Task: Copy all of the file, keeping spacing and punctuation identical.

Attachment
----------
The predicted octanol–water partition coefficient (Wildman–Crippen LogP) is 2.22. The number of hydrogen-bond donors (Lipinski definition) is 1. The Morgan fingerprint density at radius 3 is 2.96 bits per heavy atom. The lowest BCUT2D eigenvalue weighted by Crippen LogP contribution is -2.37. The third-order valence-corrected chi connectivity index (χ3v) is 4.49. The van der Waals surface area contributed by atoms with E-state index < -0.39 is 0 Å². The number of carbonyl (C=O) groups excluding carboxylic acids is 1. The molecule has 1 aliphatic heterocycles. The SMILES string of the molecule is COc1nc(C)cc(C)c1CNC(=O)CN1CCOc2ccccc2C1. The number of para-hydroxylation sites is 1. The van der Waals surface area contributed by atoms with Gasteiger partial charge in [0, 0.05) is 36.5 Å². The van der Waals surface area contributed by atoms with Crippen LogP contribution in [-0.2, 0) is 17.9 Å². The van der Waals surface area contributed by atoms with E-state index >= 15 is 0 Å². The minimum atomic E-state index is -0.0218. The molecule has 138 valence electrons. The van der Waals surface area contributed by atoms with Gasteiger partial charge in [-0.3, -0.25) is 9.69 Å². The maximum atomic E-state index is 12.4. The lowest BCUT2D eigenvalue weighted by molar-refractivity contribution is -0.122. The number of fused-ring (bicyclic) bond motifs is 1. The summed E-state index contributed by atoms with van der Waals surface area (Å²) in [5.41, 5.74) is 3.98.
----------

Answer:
The predicted octanol–water partition coefficient (Wildman–Crippen LogP) is 2.22. The number of hydrogen-bond donors (Lipinski definition) is 1. The Morgan fingerprint density at radius 3 is 2.96 bits per heavy atom. The lowest BCUT2D eigenvalue weighted by Crippen LogP contribution is -2.37. The third-order valence-corrected chi connectivity index (χ3v) is 4.49. The van der Waals surface area contributed by atoms with E-state index < -0.39 is 0 Å². The number of carbonyl (C=O) groups excluding carboxylic acids is 1. The molecule has 1 aliphatic heterocycles. The SMILES string of the molecule is COc1nc(C)cc(C)c1CNC(=O)CN1CCOc2ccccc2C1. The number of para-hydroxylation sites is 1. The van der Waals surface area contributed by atoms with Gasteiger partial charge in [0, 0.05) is 36.5 Å². The van der Waals surface area contributed by atoms with Crippen LogP contribution in [-0.2, 0) is 17.9 Å². The van der Waals surface area contributed by atoms with E-state index >= 15 is 0 Å². The minimum atomic E-state index is -0.0218. The molecule has 138 valence electrons. The van der Waals surface area contributed by atoms with Gasteiger partial charge in [-0.3, -0.25) is 9.69 Å². The maximum atomic E-state index is 12.4. The lowest BCUT2D eigenvalue weighted by molar-refractivity contribution is -0.122. The number of fused-ring (bicyclic) bond motifs is 1. The summed E-state index contributed by atoms with van der Waals surface area (Å²) in [5.41, 5.74) is 3.98.